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John Seavey’s Storytelling Engines: Ms. Marvel

Here’s the latest Storytelling Engine from John Seavey. Check out more of them at his blog, Fraggmented. Including this one, Storytelling Engines: Marvel Horror, that we missed a week or so ago.

Storytelling Engines: Ms. Marvel

(or “Life After Death”)

On the surface, there’s not a whole lot to distinguish Ms. Marvel from Spider-Woman and She-Hulk, whom we’ve looked at in previous entries; Ms. Marvel is another female character pretty much created as a quickie spin-off from an established male character (in this case, Captain Marvel…you have to wonder if this has ever traveled in the opposite direction. Wonder Woman didn’t spawn a Wonder Man…was there ever an original female character who got a “male spin-off”?) Ms. Marvel also had a new writer come on board after the first few issues and tweak a concept that was rushed into production. These are nothing new to longtime comics readers. But what is interesting is exactly who that new writer was–a young man named Chris Claremont, working in the Marvel offices on a lot of Marvel’s second-tier titles like ‘Ms. Marvel’, ‘Iron Fist’, ‘Spider-Woman’, and ‘X-Men’.

Obviously, the little ‘Sesame Street’ song starts up in every comic fan’s head on seeing that list.”One of these things is not like the others…” But at the time, ‘X-Men’ wasn’t a big seller, it wasn’t a hit book–heck, it wasn’t even monthly. So Claremont had plenty of time to do other things. And, as it happened, a lot of those “other things” never caught on the way that the X-Men did. ‘Iron Fist’ only lasted fifteen issues, ‘Ms. Marvel’ only made it to issue #23, and although ‘Spider-Woman’ lasted a bit longer, Claremont’s run came towards the end of the series.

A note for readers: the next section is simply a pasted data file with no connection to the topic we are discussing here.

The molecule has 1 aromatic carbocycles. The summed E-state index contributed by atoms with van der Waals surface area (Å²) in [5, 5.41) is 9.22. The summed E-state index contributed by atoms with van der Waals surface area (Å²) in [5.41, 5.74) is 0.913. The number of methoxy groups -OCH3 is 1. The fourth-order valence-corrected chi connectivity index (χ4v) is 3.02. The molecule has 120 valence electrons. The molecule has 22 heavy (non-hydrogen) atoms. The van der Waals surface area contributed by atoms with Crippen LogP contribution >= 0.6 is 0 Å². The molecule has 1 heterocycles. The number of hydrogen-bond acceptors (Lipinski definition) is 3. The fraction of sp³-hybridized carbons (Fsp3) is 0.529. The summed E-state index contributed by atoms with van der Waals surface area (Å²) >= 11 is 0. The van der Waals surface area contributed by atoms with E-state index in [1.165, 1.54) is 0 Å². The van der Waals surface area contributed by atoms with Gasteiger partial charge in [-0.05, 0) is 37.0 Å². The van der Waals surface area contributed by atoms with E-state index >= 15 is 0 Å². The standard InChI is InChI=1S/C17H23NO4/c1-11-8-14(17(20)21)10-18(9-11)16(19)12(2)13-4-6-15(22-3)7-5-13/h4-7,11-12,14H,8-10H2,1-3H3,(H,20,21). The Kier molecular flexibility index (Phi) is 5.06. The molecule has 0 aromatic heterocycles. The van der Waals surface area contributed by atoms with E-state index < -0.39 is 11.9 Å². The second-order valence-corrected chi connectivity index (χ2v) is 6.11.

So where am I going with all this? Simple. I’m pointing out that the end of a series doesn’t mean the end of a storytelling engine. ‘Ms. Marvel’ lasted only twenty-three issues, but pretty much every character that Claremont thought had any storytelling potential, he lifted out and made use of in his other work. Deathbird made her first appearance in ‘Ms. Marvel’, as did Mystique and Rogue; Claremont later took these villains, the backstories and plans he’d worked up for them, and made efficient use of them when he needed ideas for the X-Men. In fact, Ms. Marvel herself became a semi-regular character in the X-Men (along with Misty Knight from ‘Iron Fist’ and Jessica Drew from ‘Spider-Woman’…more examples of Claremont finding new uses for old characters.) These re-used elements helped Claremont when he needed ideas, because they were ideas he already had sitting around waiting to be used.

Eventually, Ms. Marvel wound up gaining cosmic powers and having space adventures. This new set of stories kept the character in the minds of the fans, eventually paving the way for her return in Kurt Busiek’s ‘Avengers’ run, which in turn paved the way for her to get her own series again. Which demonstrates another good reason to recycle ideas and plotlines from cancelled series. Sometimes, all an idea needs is to stick around until it catches on.

12 Comments

Johnny Thunder began as a sidekick to Black Canary IIRC.

Nope. Johnny Thunder predates the Canary by almost a decade. He first appered around 1940, as he was in All-star Comics 3. The Black Canary didn’t appeear until 1947.

Forcing characters and plots from your old books is one of the worst things a writer can do in a comic. Forcing characters where they shouldn’t be, especially to tie up a story that sales and/or readers decided they didn’t care enough to see the end of, is a reason to be thankful that so many books only ever have ‘temporary’ writers.